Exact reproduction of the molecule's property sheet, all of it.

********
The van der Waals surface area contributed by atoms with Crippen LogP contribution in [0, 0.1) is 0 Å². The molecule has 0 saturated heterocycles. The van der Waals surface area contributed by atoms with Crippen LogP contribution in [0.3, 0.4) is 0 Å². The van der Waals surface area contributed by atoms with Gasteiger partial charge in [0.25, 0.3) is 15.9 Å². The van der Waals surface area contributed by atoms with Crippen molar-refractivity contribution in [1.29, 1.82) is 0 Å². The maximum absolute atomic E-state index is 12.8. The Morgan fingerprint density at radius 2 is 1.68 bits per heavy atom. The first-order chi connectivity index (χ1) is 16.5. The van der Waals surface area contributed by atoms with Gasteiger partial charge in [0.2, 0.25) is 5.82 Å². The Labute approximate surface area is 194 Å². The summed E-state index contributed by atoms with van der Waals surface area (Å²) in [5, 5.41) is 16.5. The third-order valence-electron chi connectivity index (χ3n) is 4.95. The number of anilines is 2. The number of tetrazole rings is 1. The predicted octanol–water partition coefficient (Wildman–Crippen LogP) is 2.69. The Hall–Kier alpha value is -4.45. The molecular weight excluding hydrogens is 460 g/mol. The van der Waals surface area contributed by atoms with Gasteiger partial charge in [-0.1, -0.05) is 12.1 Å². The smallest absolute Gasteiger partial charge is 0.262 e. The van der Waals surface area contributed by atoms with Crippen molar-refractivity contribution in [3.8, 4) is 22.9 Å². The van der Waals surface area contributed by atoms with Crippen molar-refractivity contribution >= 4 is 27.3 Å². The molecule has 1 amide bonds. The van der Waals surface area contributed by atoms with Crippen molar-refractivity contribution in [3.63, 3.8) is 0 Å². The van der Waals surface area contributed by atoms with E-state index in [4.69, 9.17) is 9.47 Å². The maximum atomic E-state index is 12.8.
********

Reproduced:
The van der Waals surface area contributed by atoms with Crippen LogP contribution in [0, 0.1) is 0 Å². The molecule has 0 saturated heterocycles. The van der Waals surface area contributed by atoms with Crippen LogP contribution in [0.3, 0.4) is 0 Å². The van der Waals surface area contributed by atoms with Gasteiger partial charge in [0.25, 0.3) is 15.9 Å². The van der Waals surface area contributed by atoms with Crippen molar-refractivity contribution in [1.29, 1.82) is 0 Å². The maximum absolute atomic E-state index is 12.8. The Morgan fingerprint density at radius 2 is 1.68 bits per heavy atom. The first-order chi connectivity index (χ1) is 16.5. The van der Waals surface area contributed by atoms with Gasteiger partial charge in [0.2, 0.25) is 5.82 Å². The Labute approximate surface area is 194 Å². The summed E-state index contributed by atoms with van der Waals surface area (Å²) in [5, 5.41) is 16.5. The third-order valence-electron chi connectivity index (χ3n) is 4.95. The number of anilines is 2. The number of tetrazole rings is 1. The predicted octanol–water partition coefficient (Wildman–Crippen LogP) is 2.69. The Hall–Kier alpha value is -4.45. The molecular weight excluding hydrogens is 460 g/mol. The van der Waals surface area contributed by atoms with Gasteiger partial charge in [-0.1, -0.05) is 12.1 Å². The smallest absolute Gasteiger partial charge is 0.262 e. The van der Waals surface area contributed by atoms with Crippen molar-refractivity contribution in [3.8, 4) is 22.9 Å². The van der Waals surface area contributed by atoms with Crippen molar-refractivity contribution >= 4 is 27.3 Å². The molecule has 1 amide bonds. The van der Waals surface area contributed by atoms with Crippen molar-refractivity contribution in [3.63, 3.8) is 0 Å². The van der Waals surface area contributed by atoms with E-state index in [4.69, 9.17) is 9.47 Å². The maximum atomic E-state index is 12.8.